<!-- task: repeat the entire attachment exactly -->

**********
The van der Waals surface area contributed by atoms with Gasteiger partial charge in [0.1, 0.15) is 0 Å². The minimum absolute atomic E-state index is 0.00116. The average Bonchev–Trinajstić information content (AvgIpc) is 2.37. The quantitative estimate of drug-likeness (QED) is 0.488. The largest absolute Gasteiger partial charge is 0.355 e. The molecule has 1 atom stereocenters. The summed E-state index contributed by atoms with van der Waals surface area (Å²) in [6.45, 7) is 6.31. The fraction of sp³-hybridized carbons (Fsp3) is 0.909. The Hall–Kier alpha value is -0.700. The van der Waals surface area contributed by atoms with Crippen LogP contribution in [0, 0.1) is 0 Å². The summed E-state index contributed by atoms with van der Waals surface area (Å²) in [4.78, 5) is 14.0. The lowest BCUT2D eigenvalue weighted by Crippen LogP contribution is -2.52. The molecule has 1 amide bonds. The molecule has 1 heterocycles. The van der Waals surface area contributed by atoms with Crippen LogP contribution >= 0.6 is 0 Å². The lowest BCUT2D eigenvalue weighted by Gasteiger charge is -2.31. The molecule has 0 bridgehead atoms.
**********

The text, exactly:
The van der Waals surface area contributed by atoms with Gasteiger partial charge in [0.1, 0.15) is 0 Å². The minimum absolute atomic E-state index is 0.00116. The average Bonchev–Trinajstić information content (AvgIpc) is 2.37. The quantitative estimate of drug-likeness (QED) is 0.488. The largest absolute Gasteiger partial charge is 0.355 e. The molecule has 1 atom stereocenters. The summed E-state index contributed by atoms with van der Waals surface area (Å²) in [6.45, 7) is 6.31. The fraction of sp³-hybridized carbons (Fsp3) is 0.909. The Hall–Kier alpha value is -0.700. The van der Waals surface area contributed by atoms with Crippen LogP contribution in [0, 0.1) is 0 Å². The summed E-state index contributed by atoms with van der Waals surface area (Å²) in [4.78, 5) is 14.0. The lowest BCUT2D eigenvalue weighted by Crippen LogP contribution is -2.52. The molecule has 1 amide bonds. The molecule has 1 heterocycles. The van der Waals surface area contributed by atoms with Crippen LogP contribution >= 0.6 is 0 Å². The lowest BCUT2D eigenvalue weighted by Gasteiger charge is -2.31. The molecule has 0 bridgehead atoms.